However, some players in the oil industry agree that installation of scrubbers would deduct around 35 Mt of marine fuel with 0.5% sulfur content by 2020. Regardless, with scrubber manufacturers’ limited capacity2, this solution only impacts a limited portion of the fleet. Contrary to scrubbing of flue gases at stationary facilities, which has been done for more than 30 years, on-board technologies are in the early stage of commercial use. The most widely used technology operates using wet method.

It involves washing flue gases with an alkaline aqueous solution. These processes can be open-loop (the solution is nothing but naturally basic sea water), closed-loop (a basic reagent such as sodium hydroxide or milk of lime is incorporated into soft water, which is pumped from a reservoir then recycled after cleaning) or a hybrid process.

Sulfur oxides captured during scrubbing end up as sulfate in flue gas neutralization sludge (which contain hydrocarbons, ashes and heavy metals). Like hazardous waste, this sludge must be stored on-board before being discharged at ports (provided the ports have reception facilities). Thus, controlling the proper application of this technology is key to avoiding any discharge of pollutants into the ecosystem. That said, the issue of compliance is also critical with respect to the specific sulfur content of VLS marine fuels. The implementation of regulatory measures to check compliance with provisions was thefocus of discussions at the most recent meeting of the IMO’s Marine Environment Protection Committee in July3.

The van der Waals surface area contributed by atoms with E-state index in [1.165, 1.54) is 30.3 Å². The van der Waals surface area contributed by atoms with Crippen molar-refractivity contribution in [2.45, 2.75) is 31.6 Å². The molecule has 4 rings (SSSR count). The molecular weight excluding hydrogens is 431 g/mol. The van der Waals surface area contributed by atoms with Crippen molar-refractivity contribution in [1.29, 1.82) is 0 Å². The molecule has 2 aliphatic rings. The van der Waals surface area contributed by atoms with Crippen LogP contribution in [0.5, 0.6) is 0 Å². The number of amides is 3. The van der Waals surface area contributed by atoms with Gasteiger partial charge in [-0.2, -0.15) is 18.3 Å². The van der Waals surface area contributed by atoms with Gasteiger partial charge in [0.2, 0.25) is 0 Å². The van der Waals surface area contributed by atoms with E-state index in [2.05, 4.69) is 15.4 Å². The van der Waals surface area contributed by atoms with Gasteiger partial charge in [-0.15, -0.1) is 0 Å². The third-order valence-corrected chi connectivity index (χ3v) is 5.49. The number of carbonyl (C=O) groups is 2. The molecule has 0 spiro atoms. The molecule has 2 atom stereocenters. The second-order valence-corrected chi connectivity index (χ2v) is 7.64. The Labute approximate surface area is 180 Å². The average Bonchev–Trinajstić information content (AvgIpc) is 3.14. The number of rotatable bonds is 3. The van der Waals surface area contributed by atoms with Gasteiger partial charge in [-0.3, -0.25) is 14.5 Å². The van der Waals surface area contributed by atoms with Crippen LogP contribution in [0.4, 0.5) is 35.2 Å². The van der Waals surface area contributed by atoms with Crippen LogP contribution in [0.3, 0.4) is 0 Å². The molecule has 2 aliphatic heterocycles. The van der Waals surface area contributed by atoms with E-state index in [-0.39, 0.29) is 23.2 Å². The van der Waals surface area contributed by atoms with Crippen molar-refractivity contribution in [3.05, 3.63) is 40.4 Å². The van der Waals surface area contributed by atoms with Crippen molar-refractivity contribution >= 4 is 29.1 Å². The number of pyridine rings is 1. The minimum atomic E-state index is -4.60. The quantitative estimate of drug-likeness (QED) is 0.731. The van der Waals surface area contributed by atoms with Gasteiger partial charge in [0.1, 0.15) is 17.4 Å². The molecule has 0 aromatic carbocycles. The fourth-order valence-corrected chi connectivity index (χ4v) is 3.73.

One of the few certainties regarding the use of alternative solutions is the fact that they are largely used on new ships, given their dissuasive cost and the technical impossibility (dimensions) of renovating existing ships. They will be more favorable on larger vessels that travel long distances. Their profitability (from the ship owner’s viewpoint) will be proportional to the price differential between VLS marine fuel and HSFO and, to a lesser extent, to time spent in ECAs.

In summary, contingencies, clashing prerogatives between refiners and ship owners plus a degree of perplexity regarding possible legislative changes are factors that slow decision-making, less than three years before the future IMO requirements take effect.
 

What are solutions for producing marine fuel with 0.5% sulfur content in a refinery?

Global refining will probably be unable to meet demand for marine fuel with 0.5% sulfur content once the OMI provisions are implemented. Technical feasibility is not the reason for this shortage, since there are proven technologies that can be adapted for its production.